As Atlanta-based Delta Airlines spoke out against Georgia’s elections law and Major League Baseball withdrew the All-Star Game from the state, Mitch McConnell lashed out at private companies for "behaving like a woke parallel government."
Recent statements and action from corporations in response to the passage of Georgia’s elections law represent an ongoing trend towards corporate leadership in environmental, governance, and social (ESG) issues—one that Republican leaders are resisting. After Major League Baseball announced that it would pull the All-Star Game and MLB draft out of Atlanta and the CEO of Delta Airlines spoke out against the new law, Senate Minority Leader Mitch McConnell and Georgia Governor Brian Kemp issued statements intended to dispel what they see as disinformation about the bill.
After the killing of George Floyd last year, many corporations, including Atlanta-headquartered Coca-Cola, spoke up in support of the Black Lives Matter movement. Following the January 2021 riots at the U.S. Capitol, corporations reexamined their political spending. These moves coincide with a growing emphasis by shareholders on ESG issues, one that the SEC is echoing under the leadership of Acting Chair Allison Herren Lee. As Georgia SB 202 made its way through the legislature and to the governor, activists urged companies to take a stand against the law as they had done or promised to do for police brutality.
Delta and MLB. Ed Bastian, the CEO of Delta Airlines, which is based in Atlanta, said that the airline along with other Atlanta corporations had worked with lawmakers and had succeeded in removing some of the provisions that would have suppressed the right to vote. "However," he continued, "I need to make it crystal clear that the final bill is unacceptable and does not match Delta’s values. the bill includes provisions that will make it harder for many underrepresented voters, particularly Black voters, to exercise their constitutional right to elect their representatives." Bastian said the airline is "closely monitoring" the John Lewis Voting Rights Advancement Act pending in Congress.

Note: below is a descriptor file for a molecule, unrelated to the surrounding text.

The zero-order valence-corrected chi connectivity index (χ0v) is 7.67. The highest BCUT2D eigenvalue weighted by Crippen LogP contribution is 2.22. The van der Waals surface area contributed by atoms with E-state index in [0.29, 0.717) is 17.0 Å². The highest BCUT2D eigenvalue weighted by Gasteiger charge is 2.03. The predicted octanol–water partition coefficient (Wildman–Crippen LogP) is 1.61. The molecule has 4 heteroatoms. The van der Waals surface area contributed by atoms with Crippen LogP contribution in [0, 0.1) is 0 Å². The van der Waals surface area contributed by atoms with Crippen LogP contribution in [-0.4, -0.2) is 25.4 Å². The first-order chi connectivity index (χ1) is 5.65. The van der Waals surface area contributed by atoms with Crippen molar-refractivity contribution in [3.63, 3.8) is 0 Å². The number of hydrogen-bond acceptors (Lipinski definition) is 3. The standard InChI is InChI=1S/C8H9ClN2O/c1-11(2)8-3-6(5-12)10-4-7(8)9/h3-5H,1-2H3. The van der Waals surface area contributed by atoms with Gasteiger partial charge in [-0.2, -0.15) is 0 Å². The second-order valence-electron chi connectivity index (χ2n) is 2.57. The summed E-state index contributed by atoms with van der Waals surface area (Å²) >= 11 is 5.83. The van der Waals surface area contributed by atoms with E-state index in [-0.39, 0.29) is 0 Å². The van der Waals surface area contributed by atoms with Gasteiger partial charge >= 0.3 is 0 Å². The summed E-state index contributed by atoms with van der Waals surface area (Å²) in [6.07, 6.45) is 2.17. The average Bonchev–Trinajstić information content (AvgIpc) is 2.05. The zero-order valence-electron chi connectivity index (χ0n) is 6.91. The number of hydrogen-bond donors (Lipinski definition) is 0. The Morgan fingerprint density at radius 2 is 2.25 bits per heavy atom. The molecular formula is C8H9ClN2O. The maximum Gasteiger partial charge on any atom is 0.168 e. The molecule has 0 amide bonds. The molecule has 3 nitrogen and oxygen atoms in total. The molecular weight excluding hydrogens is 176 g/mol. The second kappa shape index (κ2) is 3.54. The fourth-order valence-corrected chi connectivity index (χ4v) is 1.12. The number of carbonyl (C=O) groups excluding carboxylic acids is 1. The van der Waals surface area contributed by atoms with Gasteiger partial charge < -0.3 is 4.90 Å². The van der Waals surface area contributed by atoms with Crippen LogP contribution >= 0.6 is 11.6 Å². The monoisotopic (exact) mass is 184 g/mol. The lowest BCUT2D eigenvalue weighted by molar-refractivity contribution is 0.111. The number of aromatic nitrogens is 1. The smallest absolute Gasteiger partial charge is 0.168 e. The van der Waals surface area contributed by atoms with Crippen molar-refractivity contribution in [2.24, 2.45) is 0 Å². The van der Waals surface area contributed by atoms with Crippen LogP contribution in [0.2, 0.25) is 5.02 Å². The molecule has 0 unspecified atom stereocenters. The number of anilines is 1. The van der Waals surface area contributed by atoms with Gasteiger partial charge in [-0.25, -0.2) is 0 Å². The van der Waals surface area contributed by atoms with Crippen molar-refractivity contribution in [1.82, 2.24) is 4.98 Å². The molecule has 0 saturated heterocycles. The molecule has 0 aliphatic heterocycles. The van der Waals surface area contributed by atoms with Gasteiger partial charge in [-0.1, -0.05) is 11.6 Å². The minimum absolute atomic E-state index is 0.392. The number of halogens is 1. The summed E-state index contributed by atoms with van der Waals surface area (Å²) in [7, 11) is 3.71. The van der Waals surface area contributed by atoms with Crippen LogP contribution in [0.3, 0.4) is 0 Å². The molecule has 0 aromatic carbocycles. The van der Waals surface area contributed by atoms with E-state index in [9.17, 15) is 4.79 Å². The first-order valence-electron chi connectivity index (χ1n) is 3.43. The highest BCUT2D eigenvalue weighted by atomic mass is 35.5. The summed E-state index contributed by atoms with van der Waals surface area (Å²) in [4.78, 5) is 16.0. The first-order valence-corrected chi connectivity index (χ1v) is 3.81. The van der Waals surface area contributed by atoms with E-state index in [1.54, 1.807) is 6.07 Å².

MLB Commissioner Rob Manfred announced the league’s decision to relocate the All-Star Game and MLB draft, which had been slated to take place in Atlanta. "Major League Baseball fundamentally supports voting rights for all Americans and opposes restrictions to the ballot box," Manfred said. For several decades MLB has partnered with All-Star Game host cities to support local communities, and Manfred said that this project will move forward in Atlanta even though the game will not take place there.
Politicians respond. Stacey Abrams said that she was disappointed in MLB’s decision to move the All-Star Game but commended the league for speaking out and urged other leaders to do the same. "Our corporate community must get off the sidelines as full partners in this fight," Abrams said, which includes publicly supporting the voting rights provisions in the For the People Act (H.R. 1) and the John Lewis Voting Rights Advancement Act. (While it mostly pertains to voting rights, H.R. 1 also would repeal a prohibition on the SEC’s use of funds to ensure shareholders have knowledge of corporate political activity and would require public companies to assess shareholder preferences before making political contributions.).
However, Georgia Governor Brian Kemp defended SB 202, saying that it "expands voting access, streamlines vote-counting procedures, and ensures election integrity. There is nothing ‘Jim Crow’ about requiring a photo or state-issued ID to vote by absentee ballot." Senate Minority Leader Mitch McConnell also defended the law and went further to decry corporate statements and boycotts in response to legislation. "Our private sector must stop taking cues from the Outrage-Industrial Complex," McConnell said. "From election law to environmentalism to radical social agendas to the Second Amendment, parts of the private sector keep dabbling in behaving like a woke parallel government."
MainStory: TopStory GeorgiaNews
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